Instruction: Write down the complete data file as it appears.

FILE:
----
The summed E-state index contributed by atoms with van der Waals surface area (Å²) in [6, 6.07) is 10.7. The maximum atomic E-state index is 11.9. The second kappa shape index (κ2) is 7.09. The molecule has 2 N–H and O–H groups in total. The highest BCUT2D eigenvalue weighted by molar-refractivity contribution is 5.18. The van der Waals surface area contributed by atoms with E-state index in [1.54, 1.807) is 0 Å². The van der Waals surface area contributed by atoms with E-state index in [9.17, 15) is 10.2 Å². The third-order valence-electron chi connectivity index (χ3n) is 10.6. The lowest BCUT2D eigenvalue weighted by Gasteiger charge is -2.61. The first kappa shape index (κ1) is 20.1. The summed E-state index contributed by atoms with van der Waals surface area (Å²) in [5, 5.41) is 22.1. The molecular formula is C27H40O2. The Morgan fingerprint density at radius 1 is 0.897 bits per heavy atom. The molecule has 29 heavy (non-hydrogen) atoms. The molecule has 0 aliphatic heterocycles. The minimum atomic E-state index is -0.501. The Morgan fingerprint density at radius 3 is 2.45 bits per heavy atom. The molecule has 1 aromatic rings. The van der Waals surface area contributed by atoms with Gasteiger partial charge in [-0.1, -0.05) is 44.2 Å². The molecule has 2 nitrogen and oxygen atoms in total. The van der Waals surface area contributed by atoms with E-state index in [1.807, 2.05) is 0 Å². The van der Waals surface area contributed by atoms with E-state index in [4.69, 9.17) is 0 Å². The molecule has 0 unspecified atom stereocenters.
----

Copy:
The summed E-state index contributed by atoms with van der Waals surface area (Å²) in [6, 6.07) is 10.7. The maximum atomic E-state index is 11.9. The second kappa shape index (κ2) is 7.09. The molecule has 2 N–H and O–H groups in total. The highest BCUT2D eigenvalue weighted by molar-refractivity contribution is 5.18. The van der Waals surface area contributed by atoms with E-state index in [1.54, 1.807) is 0 Å². The van der Waals surface area contributed by atoms with E-state index in [9.17, 15) is 10.2 Å². The third-order valence-electron chi connectivity index (χ3n) is 10.6. The lowest BCUT2D eigenvalue weighted by Gasteiger charge is -2.61. The first kappa shape index (κ1) is 20.1. The summed E-state index contributed by atoms with van der Waals surface area (Å²) in [5, 5.41) is 22.1. The molecular formula is C27H40O2. The Morgan fingerprint density at radius 1 is 0.897 bits per heavy atom. The molecule has 29 heavy (non-hydrogen) atoms. The molecule has 0 aliphatic heterocycles. The minimum atomic E-state index is -0.501. The Morgan fingerprint density at radius 3 is 2.45 bits per heavy atom. The molecule has 1 aromatic rings. The van der Waals surface area contributed by atoms with Gasteiger partial charge in [-0.1, -0.05) is 44.2 Å². The molecule has 2 nitrogen and oxygen atoms in total. The van der Waals surface area contributed by atoms with E-state index in [1.807, 2.05) is 0 Å². The van der Waals surface area contributed by atoms with E-state index in [4.69, 9.17) is 0 Å². The molecule has 0 unspecified atom stereocenters.